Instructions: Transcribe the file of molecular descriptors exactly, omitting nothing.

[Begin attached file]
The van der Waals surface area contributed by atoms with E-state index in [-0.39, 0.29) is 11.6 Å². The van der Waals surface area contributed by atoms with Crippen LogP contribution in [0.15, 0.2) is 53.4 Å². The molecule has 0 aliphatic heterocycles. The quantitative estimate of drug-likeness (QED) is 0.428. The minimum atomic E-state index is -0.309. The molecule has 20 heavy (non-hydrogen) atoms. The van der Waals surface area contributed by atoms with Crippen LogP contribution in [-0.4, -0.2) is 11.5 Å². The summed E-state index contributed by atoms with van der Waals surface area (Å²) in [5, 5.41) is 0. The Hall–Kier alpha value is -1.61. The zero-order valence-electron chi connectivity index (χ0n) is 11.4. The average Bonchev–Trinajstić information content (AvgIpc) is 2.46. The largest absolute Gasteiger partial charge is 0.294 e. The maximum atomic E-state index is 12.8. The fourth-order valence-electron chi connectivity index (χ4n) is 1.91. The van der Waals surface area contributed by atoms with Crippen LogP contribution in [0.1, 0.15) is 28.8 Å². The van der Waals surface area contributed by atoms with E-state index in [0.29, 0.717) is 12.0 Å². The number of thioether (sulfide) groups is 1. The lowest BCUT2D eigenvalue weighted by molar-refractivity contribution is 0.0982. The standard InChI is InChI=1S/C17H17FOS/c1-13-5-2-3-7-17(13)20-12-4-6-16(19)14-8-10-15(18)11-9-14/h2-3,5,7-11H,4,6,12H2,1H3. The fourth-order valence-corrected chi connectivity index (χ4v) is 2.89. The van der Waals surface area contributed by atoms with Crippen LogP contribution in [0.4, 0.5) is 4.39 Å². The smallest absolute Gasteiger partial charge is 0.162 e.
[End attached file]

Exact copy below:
The van der Waals surface area contributed by atoms with E-state index in [-0.39, 0.29) is 11.6 Å². The van der Waals surface area contributed by atoms with Crippen LogP contribution in [0.15, 0.2) is 53.4 Å². The molecule has 0 aliphatic heterocycles. The quantitative estimate of drug-likeness (QED) is 0.428. The minimum atomic E-state index is -0.309. The molecule has 20 heavy (non-hydrogen) atoms. The van der Waals surface area contributed by atoms with Crippen LogP contribution in [-0.4, -0.2) is 11.5 Å². The summed E-state index contributed by atoms with van der Waals surface area (Å²) in [5, 5.41) is 0. The Hall–Kier alpha value is -1.61. The zero-order valence-electron chi connectivity index (χ0n) is 11.4. The average Bonchev–Trinajstić information content (AvgIpc) is 2.46. The largest absolute Gasteiger partial charge is 0.294 e. The maximum atomic E-state index is 12.8. The fourth-order valence-electron chi connectivity index (χ4n) is 1.91. The van der Waals surface area contributed by atoms with Crippen LogP contribution in [0.1, 0.15) is 28.8 Å². The van der Waals surface area contributed by atoms with E-state index in [0.29, 0.717) is 12.0 Å². The number of thioether (sulfide) groups is 1. The lowest BCUT2D eigenvalue weighted by molar-refractivity contribution is 0.0982. The standard InChI is InChI=1S/C17H17FOS/c1-13-5-2-3-7-17(13)20-12-4-6-16(19)14-8-10-15(18)11-9-14/h2-3,5,7-11H,4,6,12H2,1H3. The fourth-order valence-corrected chi connectivity index (χ4v) is 2.89. The van der Waals surface area contributed by atoms with Crippen LogP contribution in [0.4, 0.5) is 4.39 Å². The smallest absolute Gasteiger partial charge is 0.162 e.